January reads

It is a genuine mission of mine to read more this year and already i’ve read or re-read around 10 books this January, this was partly due to a somewhat traumatic coach ride which turned out to be twice as long as the original, there was drugs (obvs not mine) and policemen. It was not fun.

I re-read Why I’m No Longer Talking To White People About Race by Reni Eddo-Lodge it’s a powerful, unflinching polemic on race addressing white privilege, white vulnerability, class, gender and structural systems that empower the oppressor.

I also picked up a book that I believe has followed me around for a really really long time and finally I gave in and picked it up, Big Magic: Creative Living Beyond Fear by Elizabeth Gilbert which taught me a few key things: Don’t fight for your limitations, your 20s is too young to start panicking about time running out, you don’t need permission to be creative.

The End We Start From by Megan Hunter is a beautiful debut, mesmerising and unusual it has low-key terrified me about how we will leave the world for future generations. I didn’t think a book about a post-apocalyptic England and motherhood would keep me reading but I was much mistaken.

Turtles All The Way Down by John Green is powerful, real and comforting, after I finished the book I wanted to hug it and carry the book around with me everywhere. JG’s explores emotions around mental health, specifically OCD, there’s a billionaire on the run, a boyfriend and a best friend forever and a teenage main character who reads like he definitely isn’t a teen but it’s okay.

I also read Out of the Blue by Sophie Cameron (not out until March), it’s a lyrical story about loss and grief and angels falling from the sky with LGBT representation set in Edinburgh and I loved every word.

I started reading Moxie by Jennifer Mathieu but eventually DNF’d (did not finish) the book as I found it quite patronising. I acknowledge i’m probably not the target audience for this book but I also had a huge issue with this book not really addressing intersectional feminism in-depth. Honestly i’m tired of reading about white/mainstream feminism which ignores my existence and experience as a woman of colour.

I really enjoyed Second Best Friend by Non Pratt which is a story about how friendships are complicated and how mean words and our own insecurities can turn things toxic very quickly.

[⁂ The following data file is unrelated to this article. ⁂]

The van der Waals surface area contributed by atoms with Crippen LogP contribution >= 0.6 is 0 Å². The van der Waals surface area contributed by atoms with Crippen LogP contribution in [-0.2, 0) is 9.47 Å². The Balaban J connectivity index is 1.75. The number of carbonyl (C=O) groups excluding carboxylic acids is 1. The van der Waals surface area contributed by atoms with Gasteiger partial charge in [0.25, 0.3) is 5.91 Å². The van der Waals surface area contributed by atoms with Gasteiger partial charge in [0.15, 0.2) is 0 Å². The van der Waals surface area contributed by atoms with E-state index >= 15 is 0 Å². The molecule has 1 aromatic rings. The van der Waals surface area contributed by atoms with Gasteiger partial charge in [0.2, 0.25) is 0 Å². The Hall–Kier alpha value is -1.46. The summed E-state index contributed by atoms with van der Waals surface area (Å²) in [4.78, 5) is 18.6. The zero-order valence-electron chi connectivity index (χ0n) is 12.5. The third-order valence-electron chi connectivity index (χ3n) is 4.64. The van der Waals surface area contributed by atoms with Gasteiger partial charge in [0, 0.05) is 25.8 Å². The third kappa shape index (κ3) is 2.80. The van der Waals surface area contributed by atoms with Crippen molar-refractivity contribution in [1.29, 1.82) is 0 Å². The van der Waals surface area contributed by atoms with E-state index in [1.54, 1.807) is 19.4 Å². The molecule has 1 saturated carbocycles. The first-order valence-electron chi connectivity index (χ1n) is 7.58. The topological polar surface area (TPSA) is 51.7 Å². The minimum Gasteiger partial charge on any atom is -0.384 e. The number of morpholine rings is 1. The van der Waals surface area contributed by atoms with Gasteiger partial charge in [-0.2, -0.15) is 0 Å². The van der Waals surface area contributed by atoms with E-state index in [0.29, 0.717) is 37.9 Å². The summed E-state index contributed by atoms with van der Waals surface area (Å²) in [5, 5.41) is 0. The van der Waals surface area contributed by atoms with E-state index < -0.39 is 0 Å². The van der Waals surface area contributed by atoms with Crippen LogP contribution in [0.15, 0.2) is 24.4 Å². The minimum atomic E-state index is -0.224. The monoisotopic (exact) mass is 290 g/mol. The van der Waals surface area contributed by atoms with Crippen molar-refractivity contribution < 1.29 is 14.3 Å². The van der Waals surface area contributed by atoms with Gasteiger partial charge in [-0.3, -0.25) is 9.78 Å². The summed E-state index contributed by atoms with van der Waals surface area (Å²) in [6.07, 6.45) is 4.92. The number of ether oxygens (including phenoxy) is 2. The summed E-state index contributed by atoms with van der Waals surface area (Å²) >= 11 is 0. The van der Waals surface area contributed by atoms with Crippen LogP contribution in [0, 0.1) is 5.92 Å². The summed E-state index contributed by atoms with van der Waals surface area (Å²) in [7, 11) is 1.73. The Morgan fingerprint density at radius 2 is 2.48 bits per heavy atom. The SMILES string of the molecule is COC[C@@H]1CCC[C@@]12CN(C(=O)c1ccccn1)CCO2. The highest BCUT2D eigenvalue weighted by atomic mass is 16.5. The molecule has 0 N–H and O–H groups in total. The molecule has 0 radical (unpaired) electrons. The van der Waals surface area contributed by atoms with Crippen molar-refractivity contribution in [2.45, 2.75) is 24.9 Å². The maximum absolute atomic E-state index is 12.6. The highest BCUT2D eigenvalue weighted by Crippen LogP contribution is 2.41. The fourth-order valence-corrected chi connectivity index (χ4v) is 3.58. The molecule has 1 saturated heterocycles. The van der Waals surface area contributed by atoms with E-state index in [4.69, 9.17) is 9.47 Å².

I’ve also read I Am Thunder by Muhammed Khanwhich is highly anticipated read about a Muslim girl and extremism.

Although I was sad to read the final words, I read Hero at the Fall by Alwyn Hamilton, Amani’s final adventure as she struggles to handle a rebellion that isn’t hers and one she’s unknowingly become the leader of willing to die for her country but clutching onto to those she loves as they fall one by one.

I read One Day We’ll All Be Dead And None Of This Will Matter by Scaachi Koul in 2017 i’ve picked this up many times this past month too. It’s a wonderful, funny and fierce collection of essays about growing up as the daughter of Indian immigrants in Western culture addressing sexism, stereotypes and love.

I’m also currently reading: The Enemy Within: A Tale of Muslim Britain by Sayeeda WarsiThe One Who Wrote Destiny by Nikesh ShuklaSky Song by Abi Elphinstone, The Quran Oxford edition (English translation) and I also dip in and out of reading Goodnight Stories for Rebel Girl.

Although this is my second time reading Why I’m No Longer Talking… i’m constantly in awe of Reni’s fierce honesty, like: “We don’t live in a meritocracy and to pretend that simple hard work will elevate all to success is an exercise in wilful ignorance.” For those of us who identify as people of colour, I can guarantee that you’ve heard the phrase: work twice as hard for half as much. I believe Reni’s words give truth to this phrase, they reiterate the struggle many of us go through, the tiresome conversations we have time and again trying to explain to everyone from our white teachers to white best friends that our successes and simple hard work regardless of how dedicated we are will probably never allow us the same opportunities as those available to them simply because they are white.

Also I wrote about how there was only 9 UKYA book by PoC authors being published in 2018 for Dazed. And I also wrote about my 10 YA books to look out for this 2018 – this is basically mostly made up of USYA by PoC writers.

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